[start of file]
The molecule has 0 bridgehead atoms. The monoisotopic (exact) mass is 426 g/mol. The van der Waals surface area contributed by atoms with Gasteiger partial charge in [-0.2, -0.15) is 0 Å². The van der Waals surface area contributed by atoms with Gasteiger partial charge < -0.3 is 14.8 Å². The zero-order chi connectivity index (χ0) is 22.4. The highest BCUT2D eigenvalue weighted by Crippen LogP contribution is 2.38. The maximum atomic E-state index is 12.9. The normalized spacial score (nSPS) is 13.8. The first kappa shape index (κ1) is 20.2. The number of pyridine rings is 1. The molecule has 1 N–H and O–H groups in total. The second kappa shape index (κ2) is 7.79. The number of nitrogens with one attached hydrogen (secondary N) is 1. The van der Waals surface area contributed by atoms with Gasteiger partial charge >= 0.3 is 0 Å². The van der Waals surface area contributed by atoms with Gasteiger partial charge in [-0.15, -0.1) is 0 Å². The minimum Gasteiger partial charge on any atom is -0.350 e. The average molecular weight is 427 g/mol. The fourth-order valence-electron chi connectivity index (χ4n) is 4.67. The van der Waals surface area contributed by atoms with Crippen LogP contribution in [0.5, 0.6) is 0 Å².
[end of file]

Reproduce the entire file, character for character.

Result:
The molecule has 0 bridgehead atoms. The monoisotopic (exact) mass is 426 g/mol. The van der Waals surface area contributed by atoms with Gasteiger partial charge in [-0.2, -0.15) is 0 Å². The van der Waals surface area contributed by atoms with Gasteiger partial charge < -0.3 is 14.8 Å². The zero-order chi connectivity index (χ0) is 22.4. The highest BCUT2D eigenvalue weighted by Crippen LogP contribution is 2.38. The maximum atomic E-state index is 12.9. The normalized spacial score (nSPS) is 13.8. The first kappa shape index (κ1) is 20.2. The number of pyridine rings is 1. The molecule has 1 N–H and O–H groups in total. The second kappa shape index (κ2) is 7.79. The number of nitrogens with one attached hydrogen (secondary N) is 1. The van der Waals surface area contributed by atoms with Gasteiger partial charge >= 0.3 is 0 Å². The van der Waals surface area contributed by atoms with Gasteiger partial charge in [-0.15, -0.1) is 0 Å². The minimum Gasteiger partial charge on any atom is -0.350 e. The average molecular weight is 427 g/mol. The fourth-order valence-electron chi connectivity index (χ4n) is 4.67. The van der Waals surface area contributed by atoms with Crippen LogP contribution in [0.5, 0.6) is 0 Å².